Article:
But we must not stop here. The committee of the Religious Tract Society go on to observe, that on this large portion (as they term it) of common ground, which the churchman, the dissenter, and the foreigner jointly occupy; they conceive that christian union may be established and strengthened; christian affection excited and cherished; and christian zeal concentrated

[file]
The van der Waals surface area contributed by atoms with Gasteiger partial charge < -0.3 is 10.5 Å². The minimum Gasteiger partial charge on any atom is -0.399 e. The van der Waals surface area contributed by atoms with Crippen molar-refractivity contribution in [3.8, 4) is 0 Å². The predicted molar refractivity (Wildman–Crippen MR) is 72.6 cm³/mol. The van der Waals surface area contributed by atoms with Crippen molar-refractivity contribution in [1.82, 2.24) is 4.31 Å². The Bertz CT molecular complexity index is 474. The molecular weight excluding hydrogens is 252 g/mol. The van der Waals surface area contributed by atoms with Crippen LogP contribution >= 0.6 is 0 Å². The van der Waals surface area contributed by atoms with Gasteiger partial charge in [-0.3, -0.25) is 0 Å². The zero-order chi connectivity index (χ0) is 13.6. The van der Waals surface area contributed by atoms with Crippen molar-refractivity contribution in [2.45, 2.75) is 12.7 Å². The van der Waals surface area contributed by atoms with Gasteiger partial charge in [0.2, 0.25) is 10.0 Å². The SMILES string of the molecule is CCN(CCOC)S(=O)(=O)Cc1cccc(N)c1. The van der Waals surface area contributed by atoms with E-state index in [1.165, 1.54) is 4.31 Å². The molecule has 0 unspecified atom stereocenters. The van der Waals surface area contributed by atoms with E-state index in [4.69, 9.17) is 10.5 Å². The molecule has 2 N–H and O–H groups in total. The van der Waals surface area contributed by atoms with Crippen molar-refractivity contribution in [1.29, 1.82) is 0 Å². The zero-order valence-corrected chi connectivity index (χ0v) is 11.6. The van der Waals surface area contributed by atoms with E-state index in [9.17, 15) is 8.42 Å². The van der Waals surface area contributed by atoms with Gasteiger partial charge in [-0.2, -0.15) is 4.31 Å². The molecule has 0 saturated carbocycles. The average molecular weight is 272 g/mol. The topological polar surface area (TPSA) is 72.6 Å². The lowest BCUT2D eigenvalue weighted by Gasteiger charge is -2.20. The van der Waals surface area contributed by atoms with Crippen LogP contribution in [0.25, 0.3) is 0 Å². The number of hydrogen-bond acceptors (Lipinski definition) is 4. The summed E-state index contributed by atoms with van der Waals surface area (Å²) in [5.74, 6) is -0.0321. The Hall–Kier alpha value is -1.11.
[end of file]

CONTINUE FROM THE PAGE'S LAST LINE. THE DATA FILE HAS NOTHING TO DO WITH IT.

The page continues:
and rendered proportionably effective.' What large portion of common ground this is on which persons so diversified by character may meet and harmonize, I am at a loss to know. If, by the phrase is meant, the ground on which Luther, Calvin, and Cranmer stood, when agreeing as is here stated in the doctrines of the reformation; and these men were faithful to God and to souls; the matter becomes inexplicable, and staggers credibility, to suppose that one and the same creed can suit all! How the churchman, who believes in and subscribes to the articles of the church of England; the dissenter, who from the denial of them takes his very name of dissenter; and the foreigner, whose tenets for the most part differ from both-how these characters shall cordially meet for religious purposes on this